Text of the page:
Understanding the Engagement Marketplace
This week we are launching the results of more than a year of research in this area, our Employee Engagement research and tools. (Members can access all the research and tools through the BersinInsights® system, non-members can purchase the core research report here.)
What we found is that the Employee Engagement market is over a $1.5 billion in size, and more than half of this is spent on home-grown internal tools and programs. Our research identified more than 30 different vendors serving this market, and they provide widely ranging types of tools and solutions.
One interesting finding is that different vendors define the problem differently. Some consultants and vendors define engagement like "customer satisfaction" - how "happy" are your employees? If you want to figure this out, go to Glassdoor.com. There your employees are telling the whole world how happy they are!
Other vendors focus on business issues. One provider, for example, built its employee engagement tools around the problem of labor negotiations. When a retailer begins to find itself facing organized labor, it is often because employee feel mis-treated. So in these organizations (retail, hospitality, manufacturing), engagement is a critical strategy to prevent unionization, and the engagement program must focus on preventing this problem.
Other vendors focus on "real-time" engagement. How happy are our employees this month? This month vs. last month? By organization, manager, or location? This is valuable information you can use to diagnose management problems, alignment problems, compensation issues, or poor leadership and executive communications.
Engagement is a BigData Issue
Our research shows that employee engagement data can be extremely valuable if you use it well. Organizations with more advanced engagement programs correlate engagement data against many outcomes: turnover, performance, collaboration - and then they look at drivers of engagement from a statistical basis. One of our clients, a large retailer, has analyzed its US-wide engagement data for more than 7 years and now knows precisely what factors (compensation, training, job design) impact turnover and sales performance by store. You can learn more about this in our BigData in HR research.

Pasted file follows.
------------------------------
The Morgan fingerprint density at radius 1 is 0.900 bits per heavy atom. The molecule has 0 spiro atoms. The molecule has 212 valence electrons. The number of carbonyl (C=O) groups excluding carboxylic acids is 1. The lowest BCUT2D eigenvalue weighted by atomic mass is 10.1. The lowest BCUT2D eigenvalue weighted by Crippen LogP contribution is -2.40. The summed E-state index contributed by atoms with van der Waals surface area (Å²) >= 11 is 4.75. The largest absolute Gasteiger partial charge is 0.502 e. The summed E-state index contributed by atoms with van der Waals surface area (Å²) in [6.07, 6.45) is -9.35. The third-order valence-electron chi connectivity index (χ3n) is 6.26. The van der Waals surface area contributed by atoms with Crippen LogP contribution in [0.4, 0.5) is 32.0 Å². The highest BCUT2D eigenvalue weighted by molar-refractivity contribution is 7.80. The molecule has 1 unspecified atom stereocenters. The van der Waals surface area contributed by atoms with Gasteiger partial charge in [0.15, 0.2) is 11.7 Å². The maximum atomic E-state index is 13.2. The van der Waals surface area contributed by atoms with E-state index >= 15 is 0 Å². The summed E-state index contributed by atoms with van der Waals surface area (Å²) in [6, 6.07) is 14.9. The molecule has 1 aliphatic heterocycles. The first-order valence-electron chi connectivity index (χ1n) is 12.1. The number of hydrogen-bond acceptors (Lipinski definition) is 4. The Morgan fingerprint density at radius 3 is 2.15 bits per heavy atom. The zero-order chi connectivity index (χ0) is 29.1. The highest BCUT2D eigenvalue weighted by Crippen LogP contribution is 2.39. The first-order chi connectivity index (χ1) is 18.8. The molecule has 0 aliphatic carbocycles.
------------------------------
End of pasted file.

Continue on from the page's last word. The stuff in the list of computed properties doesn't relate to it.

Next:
Inputs -> Engagement -> Outcomes
You as an HR or business leaders have to think about how you will develop your own engagement strategy. Do you want to just run an annual "climate survey" and browbeat managers who deliver poor results? Or do you want to take a more scientific approach and diagnose the hundreds of factors which may contribute to low engagement and high turnover?
Bottom line: Engagement is a Bank Account
Bottom line: our research shows that employee engagement is not something you "measure," like blood pressure. Rather it is a "bank account" which you continuously build and invest in. Our definition of employee engagement is "that which creates discretionary effort." You can never get enough "discretionary" effort in your organization.
While nearly 70% of organizations measure engagement in some way, the vast majority are not at all clear what to do about it. Do you train managers better? Give higher raises? Improve benefits? Develop a work-life balance program? Or communicate values better?
As Brenda Kowske's research shows, the "equation" for engagement is complex. It involves clearly defining your organization's mission, developing a clear well-stated culture, and then hiring, managing, and leading around that culture. The right people in the wrong place (wrong company, wrong job) will be disengaged.
I remember in my own career periods of time when I was highly engaged and times I was very unengaged. The reasons had to do with my role, my manager, my "deal" with the company, and my own personal needs. Your job as an HR manager or business leader is to think about the whole equation, and develop tools and programs that help you to select the right people, move them around as needed, provide training and support, and encourage them to leave if necessary.
We are particularly proud of this new body of research, tools, and assessments. Download our market brief and join our membership program to learn how to build world-class engagement in your organization.
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Josh Bersin writes on the ever-changing landscape of business-driven learning, HR and talent management.
His favorite topics include strategic talent management, creating high-impact learning organizations,
and how organizations drive business change and competitive advantage through talent strategy and technology.
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